1. Start by setting i and j:
    i = 0
    j = nvert-1
  2. If i<nvert is false then exit the loop.
  3. Do the loop body.
  4. Set j=i and then
    add 1 to i and then
  5. Go back to step 2.

Fortran Code for the Point in Polygon Test

Here it is, in Fortran; I wrote it 34 years ago.

C>>>PNP1 C C .................................................................. C C SUBROUTINE PNPOLY C C PURPOSE C TO DETERMINE WHETHER A POINT IS INSIDE A POLYGON C C USAGE C CALL PNPOLY (PX, PY, XX, YY, N, INOUT ) C C DESCRIPTION OF THE PARAMETERS C PX - X-COORDINATE OF POINT IN QUESTION. C PY - Y-COORDINATE OF POINT IN QUESTION. C XX - N LONG VECTOR CONTAINING X-COORDINATES OF C VERTICES OF POLYGON. C YY - N LONG VECTOR CONTAING Y-COORDINATES OF C VERTICES OF POLYGON. C N - NUMBER OF VERTICES IN THE POLYGON. C INOUT - THE SIGNAL RETURNED: C -1 IF THE POINT IS OUTSIDE OF THE POLYGON, C 0 IF THE POINT IS ON AN EDGE OR AT A VERTEX, C 1 IF THE POINT IS INSIDE OF THE POLYGON. C C REMARKS C THE VERTICES MAY BE LISTED CLOCKWISE OR ANTICLOCKWISE. C THE FIRST MAY OPTIONALLY BE REPEATED, IF SO N MAY C OPTIONALLY BE INCREASED BY 1. C THE INPUT POLYGON MAY BE A COMPOUND POLYGON CONSISTING C OF SEVERAL SEPARATE SUBPOLYGONS. IF SO, THE FIRST VERTEX C OF EACH SUBPOLYGON MUST BE REPEATED, AND WHEN CALCULATING C N, THESE FIRST VERTICES MUST BE COUNTED TWICE. C INOUT IS THE ONLY PARAMETER WHOSE VALUE IS CHANGED. C THE SIZE OF THE ARRAYS MUST BE INCREASED IF N > MAXDIM C WRITTEN BY RANDOLPH FRANKLIN, UNIVERSITY OF OTTAWA, 7/70. C C SUBROUTINES AND FUNCTION SUBPROGRAMS REQUIRED C NONE C C METHOD C A VERTICAL LINE IS DRAWN THRU THE POINT IN QUESTION. IF IT C CROSSES THE POLYGON AN ODD NUMBER OF TIMES, THEN THE C POINT IS INSIDE OF THE POLYGON. C C .................................................................. C SUBROUTINE PNPOLY(PX,PY,XX,YY,N,INOUT) REAL X(200),Y(200),XX(N),YY(N) LOGICAL MX,MY,NX,NY INTEGER O C OUTPUT UNIT FOR PRINTED MESSAGES DATA O/6/ MAXDIM=200 IF(N.LE.MAXDIM)GO TO 6 WRITE(O,7) 7 FORMAT('0WARNING:',I5,' TOO GREAT FOR THIS VERSION OF PNPOLY. 1RESULTS INVALID') RETURN 6 DO 1 I=1,N X(I)=XX(I)-PX 1 Y(I)=YY(I)-PY INOUT=-1 DO 2 I=1,N J=1+MOD(I,N) MX=X(I).GE.0.0 NX=X(J).GE.0.0 MY=Y(I).GE.0.0 NY=Y(J).GE.0.0 IF(.NOT.((MY.OR.NY).AND.(MX.OR.NX)).OR.(MX.AND.NX)) GO TO 2 IF(.NOT.(MY.AND.NY.AND.(MX.OR.NX).AND..NOT.(MX.AND.NX))) GO TO 3 INOUT=-INOUT GO TO 2 3 IF((Y(I)*X(J)-X(I)*Y(J))/(X(J)-X(I))) 2,4,5 4 INOUT=0 RETURN 5 INOUT=-INOUT 2 CONTINUE RETURN END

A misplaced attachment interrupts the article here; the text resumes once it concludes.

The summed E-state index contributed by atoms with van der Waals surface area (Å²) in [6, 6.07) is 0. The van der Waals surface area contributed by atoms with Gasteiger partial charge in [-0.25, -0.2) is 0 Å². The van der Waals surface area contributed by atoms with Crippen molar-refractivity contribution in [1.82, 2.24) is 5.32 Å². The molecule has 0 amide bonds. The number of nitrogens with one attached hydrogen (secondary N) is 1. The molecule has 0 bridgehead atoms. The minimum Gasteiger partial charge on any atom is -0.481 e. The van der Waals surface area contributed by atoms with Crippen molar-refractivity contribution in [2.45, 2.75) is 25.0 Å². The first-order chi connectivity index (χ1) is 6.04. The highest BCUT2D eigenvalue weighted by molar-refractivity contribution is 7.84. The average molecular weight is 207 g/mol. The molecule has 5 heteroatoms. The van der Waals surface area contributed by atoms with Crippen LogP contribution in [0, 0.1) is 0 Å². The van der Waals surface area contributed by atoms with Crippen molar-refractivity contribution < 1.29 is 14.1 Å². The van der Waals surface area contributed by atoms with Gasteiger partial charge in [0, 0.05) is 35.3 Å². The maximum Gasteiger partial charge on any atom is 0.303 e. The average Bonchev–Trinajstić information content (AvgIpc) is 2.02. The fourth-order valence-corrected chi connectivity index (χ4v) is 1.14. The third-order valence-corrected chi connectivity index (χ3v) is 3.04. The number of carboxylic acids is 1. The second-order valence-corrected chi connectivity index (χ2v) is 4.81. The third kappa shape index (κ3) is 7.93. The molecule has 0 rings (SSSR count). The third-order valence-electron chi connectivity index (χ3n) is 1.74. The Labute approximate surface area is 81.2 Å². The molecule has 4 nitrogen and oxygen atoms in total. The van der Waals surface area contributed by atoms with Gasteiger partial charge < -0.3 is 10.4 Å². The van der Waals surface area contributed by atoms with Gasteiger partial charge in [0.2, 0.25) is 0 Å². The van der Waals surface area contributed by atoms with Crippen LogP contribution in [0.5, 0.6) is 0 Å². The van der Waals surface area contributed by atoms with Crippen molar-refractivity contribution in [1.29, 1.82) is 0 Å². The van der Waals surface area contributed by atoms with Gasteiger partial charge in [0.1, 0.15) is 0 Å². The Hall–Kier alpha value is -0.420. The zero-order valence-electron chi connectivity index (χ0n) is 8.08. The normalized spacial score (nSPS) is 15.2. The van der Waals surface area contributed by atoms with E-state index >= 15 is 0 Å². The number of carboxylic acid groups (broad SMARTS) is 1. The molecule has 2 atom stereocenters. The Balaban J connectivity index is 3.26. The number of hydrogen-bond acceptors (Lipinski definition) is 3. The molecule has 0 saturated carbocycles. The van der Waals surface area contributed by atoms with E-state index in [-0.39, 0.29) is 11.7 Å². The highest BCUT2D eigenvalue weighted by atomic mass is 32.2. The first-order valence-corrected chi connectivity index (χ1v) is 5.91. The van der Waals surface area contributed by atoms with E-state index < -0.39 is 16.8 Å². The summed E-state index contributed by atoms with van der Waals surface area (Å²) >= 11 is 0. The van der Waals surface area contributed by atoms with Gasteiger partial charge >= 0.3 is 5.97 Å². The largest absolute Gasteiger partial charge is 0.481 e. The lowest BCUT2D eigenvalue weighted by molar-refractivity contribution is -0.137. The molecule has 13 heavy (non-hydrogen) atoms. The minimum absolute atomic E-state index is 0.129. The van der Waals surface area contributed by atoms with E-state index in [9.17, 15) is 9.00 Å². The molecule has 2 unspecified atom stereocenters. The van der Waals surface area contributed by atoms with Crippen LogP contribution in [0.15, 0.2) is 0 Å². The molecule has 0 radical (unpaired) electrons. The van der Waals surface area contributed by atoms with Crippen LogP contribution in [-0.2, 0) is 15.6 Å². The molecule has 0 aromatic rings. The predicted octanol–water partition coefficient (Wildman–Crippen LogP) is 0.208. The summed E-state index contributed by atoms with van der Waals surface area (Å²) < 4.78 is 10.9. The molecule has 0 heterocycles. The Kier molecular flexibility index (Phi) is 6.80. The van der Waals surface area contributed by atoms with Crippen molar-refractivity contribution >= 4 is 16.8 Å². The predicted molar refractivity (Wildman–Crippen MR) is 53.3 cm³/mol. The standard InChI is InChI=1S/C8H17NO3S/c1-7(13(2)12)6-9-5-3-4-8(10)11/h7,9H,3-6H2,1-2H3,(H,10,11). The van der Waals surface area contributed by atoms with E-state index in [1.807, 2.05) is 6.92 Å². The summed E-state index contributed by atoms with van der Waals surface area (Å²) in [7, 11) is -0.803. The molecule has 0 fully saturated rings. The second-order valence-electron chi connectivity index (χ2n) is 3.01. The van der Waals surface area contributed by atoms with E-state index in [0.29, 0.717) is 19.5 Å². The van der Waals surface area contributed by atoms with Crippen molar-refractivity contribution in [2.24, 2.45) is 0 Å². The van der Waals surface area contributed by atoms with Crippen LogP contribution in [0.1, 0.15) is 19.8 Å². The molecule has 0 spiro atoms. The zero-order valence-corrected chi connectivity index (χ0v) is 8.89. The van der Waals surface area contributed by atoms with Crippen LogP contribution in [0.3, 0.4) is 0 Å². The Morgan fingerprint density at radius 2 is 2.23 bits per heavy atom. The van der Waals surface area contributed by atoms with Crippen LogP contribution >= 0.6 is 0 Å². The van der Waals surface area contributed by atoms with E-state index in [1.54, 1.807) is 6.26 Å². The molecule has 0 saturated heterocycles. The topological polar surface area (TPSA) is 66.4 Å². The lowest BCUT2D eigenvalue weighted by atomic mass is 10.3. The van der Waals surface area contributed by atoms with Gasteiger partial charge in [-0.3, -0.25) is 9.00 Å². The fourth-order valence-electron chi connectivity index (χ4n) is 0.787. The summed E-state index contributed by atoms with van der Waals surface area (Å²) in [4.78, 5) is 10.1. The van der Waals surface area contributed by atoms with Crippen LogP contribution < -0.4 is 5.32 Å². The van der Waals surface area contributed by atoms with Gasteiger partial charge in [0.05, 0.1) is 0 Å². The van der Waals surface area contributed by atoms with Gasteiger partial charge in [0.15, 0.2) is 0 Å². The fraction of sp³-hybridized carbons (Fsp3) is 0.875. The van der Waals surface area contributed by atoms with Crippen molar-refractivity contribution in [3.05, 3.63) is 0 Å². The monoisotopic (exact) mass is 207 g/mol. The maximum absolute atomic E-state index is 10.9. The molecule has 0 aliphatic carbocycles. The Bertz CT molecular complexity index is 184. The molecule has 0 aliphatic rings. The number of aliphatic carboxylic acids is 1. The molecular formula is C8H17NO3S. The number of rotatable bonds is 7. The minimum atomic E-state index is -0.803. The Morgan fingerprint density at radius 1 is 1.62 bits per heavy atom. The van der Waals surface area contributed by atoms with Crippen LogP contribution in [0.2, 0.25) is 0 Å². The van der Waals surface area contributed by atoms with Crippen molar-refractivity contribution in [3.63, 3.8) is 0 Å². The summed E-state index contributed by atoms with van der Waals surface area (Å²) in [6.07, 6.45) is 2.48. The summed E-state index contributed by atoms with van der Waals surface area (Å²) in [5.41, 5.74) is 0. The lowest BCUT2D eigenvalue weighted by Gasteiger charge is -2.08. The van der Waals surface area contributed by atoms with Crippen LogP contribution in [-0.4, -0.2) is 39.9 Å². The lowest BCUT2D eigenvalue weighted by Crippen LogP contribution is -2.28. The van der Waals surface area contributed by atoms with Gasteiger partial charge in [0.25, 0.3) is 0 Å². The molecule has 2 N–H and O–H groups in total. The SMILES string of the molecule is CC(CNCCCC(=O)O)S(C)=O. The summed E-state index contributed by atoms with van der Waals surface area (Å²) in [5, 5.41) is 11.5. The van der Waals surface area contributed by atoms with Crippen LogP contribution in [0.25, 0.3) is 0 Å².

Converting the Code to All Integers

If you want to convert the code from floats to integers, consider these issues.

  1. On many current processors floats are at least as fast as ints.